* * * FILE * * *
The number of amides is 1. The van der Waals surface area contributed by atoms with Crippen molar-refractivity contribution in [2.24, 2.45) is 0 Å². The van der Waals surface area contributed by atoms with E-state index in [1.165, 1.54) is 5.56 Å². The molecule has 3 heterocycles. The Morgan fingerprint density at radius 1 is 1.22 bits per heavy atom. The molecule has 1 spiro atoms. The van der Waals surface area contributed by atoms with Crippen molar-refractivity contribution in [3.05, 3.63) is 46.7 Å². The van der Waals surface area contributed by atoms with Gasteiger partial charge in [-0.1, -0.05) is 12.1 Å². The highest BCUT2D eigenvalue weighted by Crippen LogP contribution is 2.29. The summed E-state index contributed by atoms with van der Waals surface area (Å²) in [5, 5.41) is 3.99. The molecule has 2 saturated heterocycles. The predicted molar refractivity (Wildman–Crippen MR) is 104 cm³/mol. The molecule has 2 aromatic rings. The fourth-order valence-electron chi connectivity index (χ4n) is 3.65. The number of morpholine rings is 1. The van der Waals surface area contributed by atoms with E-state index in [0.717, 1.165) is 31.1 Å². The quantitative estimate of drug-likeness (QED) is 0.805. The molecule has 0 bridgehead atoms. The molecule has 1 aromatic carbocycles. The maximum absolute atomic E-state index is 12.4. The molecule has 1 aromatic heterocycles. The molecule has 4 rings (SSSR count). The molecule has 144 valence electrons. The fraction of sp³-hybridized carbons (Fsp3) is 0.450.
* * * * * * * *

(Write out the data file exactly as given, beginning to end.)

The number of amides is 1. The van der Waals surface area contributed by atoms with Crippen molar-refractivity contribution in [2.24, 2.45) is 0 Å². The van der Waals surface area contributed by atoms with E-state index in [1.165, 1.54) is 5.56 Å². The molecule has 3 heterocycles. The Morgan fingerprint density at radius 1 is 1.22 bits per heavy atom. The molecule has 1 spiro atoms. The van der Waals surface area contributed by atoms with Crippen molar-refractivity contribution in [3.05, 3.63) is 46.7 Å². The van der Waals surface area contributed by atoms with Gasteiger partial charge in [-0.1, -0.05) is 12.1 Å². The highest BCUT2D eigenvalue weighted by Crippen LogP contribution is 2.29. The summed E-state index contributed by atoms with van der Waals surface area (Å²) in [5, 5.41) is 3.99. The molecule has 2 saturated heterocycles. The predicted molar refractivity (Wildman–Crippen MR) is 104 cm³/mol. The molecule has 2 aromatic rings. The fourth-order valence-electron chi connectivity index (χ4n) is 3.65. The number of morpholine rings is 1. The van der Waals surface area contributed by atoms with E-state index in [0.717, 1.165) is 31.1 Å². The quantitative estimate of drug-likeness (QED) is 0.805. The molecule has 0 bridgehead atoms. The molecule has 1 aromatic carbocycles. The maximum absolute atomic E-state index is 12.4. The molecule has 1 aromatic heterocycles. The molecule has 4 rings (SSSR count). The molecule has 144 valence electrons. The fraction of sp³-hybridized carbons (Fsp3) is 0.450.